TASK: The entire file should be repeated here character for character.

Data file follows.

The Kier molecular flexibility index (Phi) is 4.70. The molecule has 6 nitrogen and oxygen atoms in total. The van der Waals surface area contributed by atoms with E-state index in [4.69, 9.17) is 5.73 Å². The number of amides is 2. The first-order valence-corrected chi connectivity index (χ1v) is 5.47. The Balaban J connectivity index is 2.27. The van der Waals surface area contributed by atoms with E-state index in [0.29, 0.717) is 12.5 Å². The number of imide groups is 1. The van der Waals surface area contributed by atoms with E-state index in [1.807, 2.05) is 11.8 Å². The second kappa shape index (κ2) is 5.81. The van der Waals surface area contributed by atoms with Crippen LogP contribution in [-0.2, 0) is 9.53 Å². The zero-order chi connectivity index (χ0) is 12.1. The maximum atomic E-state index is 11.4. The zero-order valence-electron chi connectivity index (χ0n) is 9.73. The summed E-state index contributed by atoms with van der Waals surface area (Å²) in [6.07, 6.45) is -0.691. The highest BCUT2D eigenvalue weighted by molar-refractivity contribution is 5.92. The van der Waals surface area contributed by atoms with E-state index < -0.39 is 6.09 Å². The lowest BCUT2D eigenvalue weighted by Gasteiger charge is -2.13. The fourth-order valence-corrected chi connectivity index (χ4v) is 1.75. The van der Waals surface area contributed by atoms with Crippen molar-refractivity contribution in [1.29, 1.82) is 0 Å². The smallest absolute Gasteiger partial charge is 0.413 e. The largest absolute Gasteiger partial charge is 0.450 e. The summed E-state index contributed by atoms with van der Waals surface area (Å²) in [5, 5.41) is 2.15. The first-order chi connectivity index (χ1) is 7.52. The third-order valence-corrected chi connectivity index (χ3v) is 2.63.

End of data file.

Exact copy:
The Kier molecular flexibility index (Phi) is 4.70. The molecule has 6 nitrogen and oxygen atoms in total. The van der Waals surface area contributed by atoms with E-state index in [4.69, 9.17) is 5.73 Å². The number of amides is 2. The first-order valence-corrected chi connectivity index (χ1v) is 5.47. The Balaban J connectivity index is 2.27. The van der Waals surface area contributed by atoms with E-state index in [0.29, 0.717) is 12.5 Å². The number of imide groups is 1. The van der Waals surface area contributed by atoms with E-state index in [1.807, 2.05) is 11.8 Å². The second kappa shape index (κ2) is 5.81. The van der Waals surface area contributed by atoms with Crippen LogP contribution in [-0.2, 0) is 9.53 Å². The zero-order chi connectivity index (χ0) is 12.1. The maximum atomic E-state index is 11.4. The zero-order valence-electron chi connectivity index (χ0n) is 9.73. The summed E-state index contributed by atoms with van der Waals surface area (Å²) in [6.07, 6.45) is -0.691. The highest BCUT2D eigenvalue weighted by molar-refractivity contribution is 5.92. The van der Waals surface area contributed by atoms with E-state index < -0.39 is 6.09 Å². The lowest BCUT2D eigenvalue weighted by Gasteiger charge is -2.13. The fourth-order valence-corrected chi connectivity index (χ4v) is 1.75. The van der Waals surface area contributed by atoms with Crippen molar-refractivity contribution in [1.29, 1.82) is 0 Å². The smallest absolute Gasteiger partial charge is 0.413 e. The largest absolute Gasteiger partial charge is 0.450 e. The summed E-state index contributed by atoms with van der Waals surface area (Å²) in [5, 5.41) is 2.15. The first-order chi connectivity index (χ1) is 7.52. The third-order valence-corrected chi connectivity index (χ3v) is 2.63.